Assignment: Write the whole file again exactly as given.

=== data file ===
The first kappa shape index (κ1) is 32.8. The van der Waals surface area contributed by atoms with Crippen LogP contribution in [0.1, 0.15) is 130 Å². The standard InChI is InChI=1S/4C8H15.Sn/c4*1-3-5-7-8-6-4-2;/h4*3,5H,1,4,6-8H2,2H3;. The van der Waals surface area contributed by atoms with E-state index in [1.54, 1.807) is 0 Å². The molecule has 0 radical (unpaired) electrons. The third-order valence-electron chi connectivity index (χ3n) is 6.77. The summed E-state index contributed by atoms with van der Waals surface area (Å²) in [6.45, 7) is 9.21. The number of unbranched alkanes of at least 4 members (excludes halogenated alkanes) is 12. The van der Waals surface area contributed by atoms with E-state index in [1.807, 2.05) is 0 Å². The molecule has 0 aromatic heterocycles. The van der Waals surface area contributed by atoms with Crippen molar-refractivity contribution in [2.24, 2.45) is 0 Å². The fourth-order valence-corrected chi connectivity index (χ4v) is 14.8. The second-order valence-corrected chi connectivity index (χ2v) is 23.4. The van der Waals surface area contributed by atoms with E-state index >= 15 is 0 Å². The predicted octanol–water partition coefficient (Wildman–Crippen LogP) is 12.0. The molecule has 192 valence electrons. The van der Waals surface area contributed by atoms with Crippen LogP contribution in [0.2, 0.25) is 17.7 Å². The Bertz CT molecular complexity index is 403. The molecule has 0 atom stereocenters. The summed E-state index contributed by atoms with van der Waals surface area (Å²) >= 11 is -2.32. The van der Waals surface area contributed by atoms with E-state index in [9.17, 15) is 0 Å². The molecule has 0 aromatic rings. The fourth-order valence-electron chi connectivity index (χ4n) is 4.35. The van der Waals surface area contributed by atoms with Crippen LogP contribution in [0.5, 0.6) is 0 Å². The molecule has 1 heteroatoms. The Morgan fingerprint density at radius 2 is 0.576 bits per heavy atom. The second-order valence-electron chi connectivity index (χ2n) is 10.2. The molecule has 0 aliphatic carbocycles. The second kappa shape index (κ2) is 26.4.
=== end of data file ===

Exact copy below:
The first kappa shape index (κ1) is 32.8. The van der Waals surface area contributed by atoms with Crippen LogP contribution in [0.1, 0.15) is 130 Å². The standard InChI is InChI=1S/4C8H15.Sn/c4*1-3-5-7-8-6-4-2;/h4*3,5H,1,4,6-8H2,2H3;. The van der Waals surface area contributed by atoms with E-state index in [1.54, 1.807) is 0 Å². The molecule has 0 radical (unpaired) electrons. The third-order valence-electron chi connectivity index (χ3n) is 6.77. The summed E-state index contributed by atoms with van der Waals surface area (Å²) in [6.45, 7) is 9.21. The number of unbranched alkanes of at least 4 members (excludes halogenated alkanes) is 12. The van der Waals surface area contributed by atoms with E-state index in [1.807, 2.05) is 0 Å². The molecule has 0 aromatic heterocycles. The van der Waals surface area contributed by atoms with Crippen molar-refractivity contribution in [2.24, 2.45) is 0 Å². The fourth-order valence-corrected chi connectivity index (χ4v) is 14.8. The second-order valence-corrected chi connectivity index (χ2v) is 23.4. The van der Waals surface area contributed by atoms with E-state index >= 15 is 0 Å². The predicted octanol–water partition coefficient (Wildman–Crippen LogP) is 12.0. The molecule has 192 valence electrons. The van der Waals surface area contributed by atoms with Crippen LogP contribution in [0.2, 0.25) is 17.7 Å². The Bertz CT molecular complexity index is 403. The molecule has 0 atom stereocenters. The summed E-state index contributed by atoms with van der Waals surface area (Å²) >= 11 is -2.32. The van der Waals surface area contributed by atoms with E-state index in [9.17, 15) is 0 Å². The molecule has 0 aromatic rings. The fourth-order valence-electron chi connectivity index (χ4n) is 4.35. The van der Waals surface area contributed by atoms with Crippen LogP contribution in [0.5, 0.6) is 0 Å². The molecule has 1 heteroatoms. The Morgan fingerprint density at radius 2 is 0.576 bits per heavy atom. The second-order valence-electron chi connectivity index (χ2n) is 10.2. The molecule has 0 aliphatic carbocycles. The second kappa shape index (κ2) is 26.4.